Here is a direct quote from my letter:

"I timed myself this year, just to prove to a fellow student how silly he was for saying it was a waste of time. Including travel time by bus it took me 15 minutes and 16 seconds.

The average adult Canadian watches 28.8 hours of television a week. Which seems like a bigger waste of time to you?"

Man, what a cocky jerk, right? (especially coming from someone who definitely watches more than 28.8 hours of television a week) 

There are many legitimate reasons why one may not vote, and I am regretful of the shaming tone of the above letter. So, here is my apology.  I am sorry that I shamed non-voters. I am also regretful for my stance on the Occupy movement, which I now recognize as a laudable, and politically legitimate movement with a socio-political agenda that I strongly support. 

In response to that jerk who wrote the letter 6 years ago (I call her 'Old Cranky Jo'), here are some reasons that not voting totally makes sense: 

  1. While legally employers are required to give employees time to vote, asking for time off from your job to vote may lead to unfavourable backlash. Some people are also self-employed and for the good of their business, and to protect their livelihood, may not be able to take the time to vote within the limited timeline on voting day. 
  2. Voting stations are often inaccessible to people without vehicles or money for public transit.
  3. Those with mental, physical, and/or emotional 'dis'abilities may not be able, at any given time, to leave their home, let alone go to a voting station, stand/sit in a line for an extended period of time, and/or comprehend the voting process, how to vote, who they are voting for, etc. 
  4. Engagement in the democratic process may be difficult for those whose lives are dominated by other concerns - like health issues, familial or relationship obligations, childcare, employment, emergency overseas trips, and so much more.
  5. Some people may be politically motivated to abstain from voting. I've met some pretty rad anarchistic people recently who make a decent argument for non-engagement in a corrupt system as a political statement, and as an attempt to make themselves ungovernable. (I'm not on the same page, but I get where they are coming from)
  6. Education and access to information (or lack thereof) may result in disinterest and disengagement that is not willful. Don't think that this is accidental. Why do you think governments don't really seem to care when there are low voter turn-outs? The system which discourages your participation resulted in their power!
  7. There are plenty of people who feel as though not a single politician represents their views and values. It is notable that our public figures tend to be wealthy, white, male, English-speaking, of Western European descent, and at least slightly right leaning.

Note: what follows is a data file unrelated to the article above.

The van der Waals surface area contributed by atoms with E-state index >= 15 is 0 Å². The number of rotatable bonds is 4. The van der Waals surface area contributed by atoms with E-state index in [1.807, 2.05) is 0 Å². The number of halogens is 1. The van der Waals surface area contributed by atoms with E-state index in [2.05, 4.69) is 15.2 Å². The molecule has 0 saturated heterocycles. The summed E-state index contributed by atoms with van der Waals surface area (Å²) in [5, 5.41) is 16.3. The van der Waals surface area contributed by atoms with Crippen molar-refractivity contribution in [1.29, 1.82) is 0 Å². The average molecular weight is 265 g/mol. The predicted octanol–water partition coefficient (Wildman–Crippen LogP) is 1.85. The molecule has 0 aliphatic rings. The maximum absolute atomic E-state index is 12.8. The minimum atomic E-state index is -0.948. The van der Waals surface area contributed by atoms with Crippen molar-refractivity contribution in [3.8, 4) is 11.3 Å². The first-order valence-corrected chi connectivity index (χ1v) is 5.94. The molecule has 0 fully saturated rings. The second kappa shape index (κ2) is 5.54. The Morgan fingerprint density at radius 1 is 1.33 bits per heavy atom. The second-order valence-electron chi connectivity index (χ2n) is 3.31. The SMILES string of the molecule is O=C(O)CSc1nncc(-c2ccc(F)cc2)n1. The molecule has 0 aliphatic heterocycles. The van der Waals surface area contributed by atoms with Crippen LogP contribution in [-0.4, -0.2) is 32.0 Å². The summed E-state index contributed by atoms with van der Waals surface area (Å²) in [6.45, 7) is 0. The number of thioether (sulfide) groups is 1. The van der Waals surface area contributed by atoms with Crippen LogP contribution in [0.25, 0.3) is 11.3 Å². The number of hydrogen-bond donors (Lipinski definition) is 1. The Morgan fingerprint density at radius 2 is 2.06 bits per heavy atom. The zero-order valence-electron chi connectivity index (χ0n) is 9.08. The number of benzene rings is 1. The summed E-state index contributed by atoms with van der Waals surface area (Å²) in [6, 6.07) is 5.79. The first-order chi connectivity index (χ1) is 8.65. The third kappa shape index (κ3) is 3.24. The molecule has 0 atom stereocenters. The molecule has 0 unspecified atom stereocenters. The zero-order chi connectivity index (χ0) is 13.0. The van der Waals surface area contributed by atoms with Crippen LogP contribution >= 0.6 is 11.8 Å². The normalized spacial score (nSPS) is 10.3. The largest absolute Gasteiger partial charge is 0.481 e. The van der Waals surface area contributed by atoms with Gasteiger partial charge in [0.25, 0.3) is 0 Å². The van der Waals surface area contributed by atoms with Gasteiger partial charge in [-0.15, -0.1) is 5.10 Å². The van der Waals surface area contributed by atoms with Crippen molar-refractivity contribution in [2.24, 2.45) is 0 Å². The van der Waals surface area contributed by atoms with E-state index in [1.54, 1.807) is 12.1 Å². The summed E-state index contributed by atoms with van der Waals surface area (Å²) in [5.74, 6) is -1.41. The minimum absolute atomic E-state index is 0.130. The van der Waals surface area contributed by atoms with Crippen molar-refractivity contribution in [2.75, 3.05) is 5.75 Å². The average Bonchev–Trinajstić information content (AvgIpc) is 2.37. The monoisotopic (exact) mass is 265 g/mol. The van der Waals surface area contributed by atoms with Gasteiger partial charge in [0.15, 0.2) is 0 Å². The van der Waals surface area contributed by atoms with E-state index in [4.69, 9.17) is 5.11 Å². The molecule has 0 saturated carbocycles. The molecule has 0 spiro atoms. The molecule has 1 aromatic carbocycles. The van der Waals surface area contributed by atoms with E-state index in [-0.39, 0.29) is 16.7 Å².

So, when I wrote that letter 6 years ago, I had not fully considered the implications of what I was saying. I was young, uneducated, and less critical than I am today. 

Thanks for hearing me out, folks.

Happy Monday, from a woman who makes mistakes, but is always learning! 


Friday, January 27, 2017

Ableism and virtual activism

For the last three weeks I have spent most of my time in front of the computer, curled up on the couch or in bed with a stack of dirty tissues on one side, and a glass of water on the other. Because of my sickness I have not been able to take to the streets with my fellow feminists and water protectors, and it has given me a strange sense of impostor syndrome that I normally only feel in the academic world.

But then I read this article about the disability march - a group of people from all over the continent and the world, despite physical or mental limitations, engage in the political practices of the majority from their homes.

I am critical of social media for many reasons - but for its capacity to allow people who can otherwise not get involved in politics to raise their voices, it is invaluable. (that said, access to the internet and social media is limited based on economics, geography, etc., but that is a conversation, perhaps, for another day).

There are many reasons that someone may not be able to physically be present at polling stations, marches, rallies, and protests. I keep hearing from my politically active friends: "shut up and vote"; "get off your ass and do something"; "so, where were you on the 21st?!" and so forth. This ableist attitude is harmful to a movement that seeks to overcome the American administration headed by President Cheeto Birdbrain who thinks it is appropriate to mock a disabled reporter (you all remember this, don't you?!)

Today there is a rally against Line 10 here in Hamilton - our Canadian PM is approving the destruction of indigenous land, and threatening the health and safety of our water. I will not be able to attend. But I am here, writing this post to say that though I - and many others - may not be physically present, our voices are being raised. We are writing letters to our MPs, we are calling their offices, we are signing petitions, we are sending money and supplies to water protectors, we are fighting alongside you, even though you cannot see us. I will eventually be able to leave my home and physically join in, but many others will not. Don't be an ableist by insulting the absent. Call on able bodied (and able minded) people to be present, and empower those who cannot to do what they can, to get involved in their own way.

Here are some resources for those who can't get out there, but are protesting the hell out of our leaders' injustices in whatever way they can: : A guide to safely existing and organizing in the virtual world : An article in the huff by a disabled activist with some very helpful tips on how to get involved : A legal guide for disabled activists (particularly those able bodied enough to be physically present - ie. what to do if you are arrested etc.) : Amnesty International's guide to effective e-activism

Please let me know if there are any great resources you think others should know about!

Happy Friday,